Day 4: Phun with Pharmaceuticals

Today we went on a site visit to Andromaco, a pharmaceutical manufacturing plant located in Buenos Aires. The company focuses mainly on the production of topical creams, along with other products. The visit consisted of a tour of the facility, along with a question and answer session with a pharmacist that works for the plant. I really enjoyed the visit as a contrast from the typical site visits in the business school at Pitt. It was fascinating to watch each step that is involved in the production of creams from raw materials to finished goods. Seeing this process in action helped me apply the supply chain knowledge I have gained from my classes at Pitt. After the tour, we went to lunch at the nearby neighborhood of San Telmo. It was wonderful enjoying a hearty meal with my friends and exploring a different part of the city. We then concluded the day with a walking tour of a memorial dedicated to human rights. The memorials were very emotional and showed the painful side of the country’s past.

Andromaco is the pharmaceutical manufacturing plant that we visited today in Buenos Aires. While the company has been successful overall, there are many challenges they face on a regular basis. The sensitive nature of the medical industry requires regulation from the government. Every two years, Andromaco undergoes an audit from the Argentine government that lasts approximately two weeks. During this time, the daily operations of the firm are interrupted, as everything they do is being followed and questioned. Another problem that the firm faces is the predicting of demand. The use of static modeling has helped with this issue, but stock outs and overflow can occur, costing the firm valuable resources.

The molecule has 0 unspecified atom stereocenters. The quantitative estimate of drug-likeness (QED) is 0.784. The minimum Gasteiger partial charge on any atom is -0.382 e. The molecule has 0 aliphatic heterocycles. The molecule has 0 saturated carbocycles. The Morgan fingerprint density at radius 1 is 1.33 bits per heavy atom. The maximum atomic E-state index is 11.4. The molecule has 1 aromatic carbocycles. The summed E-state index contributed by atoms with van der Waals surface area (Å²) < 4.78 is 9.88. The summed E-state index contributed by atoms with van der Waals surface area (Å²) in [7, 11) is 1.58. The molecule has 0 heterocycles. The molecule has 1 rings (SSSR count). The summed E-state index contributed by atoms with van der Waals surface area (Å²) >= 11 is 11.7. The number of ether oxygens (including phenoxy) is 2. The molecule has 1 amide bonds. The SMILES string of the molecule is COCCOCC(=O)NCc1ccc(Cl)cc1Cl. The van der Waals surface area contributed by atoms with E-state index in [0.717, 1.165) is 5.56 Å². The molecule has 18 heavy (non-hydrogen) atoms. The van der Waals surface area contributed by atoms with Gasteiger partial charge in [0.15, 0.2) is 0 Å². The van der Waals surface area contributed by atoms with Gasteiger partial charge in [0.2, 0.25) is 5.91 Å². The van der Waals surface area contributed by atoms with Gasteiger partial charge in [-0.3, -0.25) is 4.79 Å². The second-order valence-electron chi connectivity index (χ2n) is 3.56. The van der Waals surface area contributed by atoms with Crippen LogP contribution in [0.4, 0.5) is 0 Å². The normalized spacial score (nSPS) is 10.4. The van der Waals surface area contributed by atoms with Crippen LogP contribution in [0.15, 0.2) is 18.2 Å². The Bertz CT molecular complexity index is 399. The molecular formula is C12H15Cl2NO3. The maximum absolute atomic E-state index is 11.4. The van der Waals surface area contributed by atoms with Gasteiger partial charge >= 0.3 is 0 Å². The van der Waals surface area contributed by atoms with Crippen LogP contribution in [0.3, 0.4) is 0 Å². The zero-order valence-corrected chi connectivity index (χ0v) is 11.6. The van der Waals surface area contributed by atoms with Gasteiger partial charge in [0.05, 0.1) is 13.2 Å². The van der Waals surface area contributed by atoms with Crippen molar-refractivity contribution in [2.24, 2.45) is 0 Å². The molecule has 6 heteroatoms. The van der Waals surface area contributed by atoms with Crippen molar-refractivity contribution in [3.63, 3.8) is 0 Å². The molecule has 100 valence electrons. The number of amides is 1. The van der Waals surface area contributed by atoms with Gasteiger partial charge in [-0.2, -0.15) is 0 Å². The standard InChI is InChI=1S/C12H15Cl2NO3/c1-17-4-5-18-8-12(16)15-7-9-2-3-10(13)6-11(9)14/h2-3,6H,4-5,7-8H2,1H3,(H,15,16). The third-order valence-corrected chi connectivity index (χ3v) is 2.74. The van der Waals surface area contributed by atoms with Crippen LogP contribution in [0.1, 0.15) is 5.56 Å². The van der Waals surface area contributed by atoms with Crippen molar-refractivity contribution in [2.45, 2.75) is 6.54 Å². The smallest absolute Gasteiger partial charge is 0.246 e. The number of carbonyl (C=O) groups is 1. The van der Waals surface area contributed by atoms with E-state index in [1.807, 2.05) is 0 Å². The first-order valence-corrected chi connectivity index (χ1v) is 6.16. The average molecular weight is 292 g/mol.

Due to inflation, the pricing of the products they produce needs to be updated constantly. With this lack of stability, it is often difficult to predict future revenues and profits for making long term decisions. This is a common problem faced by many companies in Argentina. They are forced to think in the short term rather than being able to make long term, strategic decisions.

Additionally, the difference in standards between the Argentine government and the rest of the world often limits where the pharmaceutical products can be exported to. The Argentine standards are more relaxed than most other parts of the world which limits the potential consumer base of companies like Andromaco.

Seeing more of the healthcare supply chains showed me another side of the business world. I am looking forward to visiting the community-based healthcare centers tomorrow and enjoying the autumn weather!

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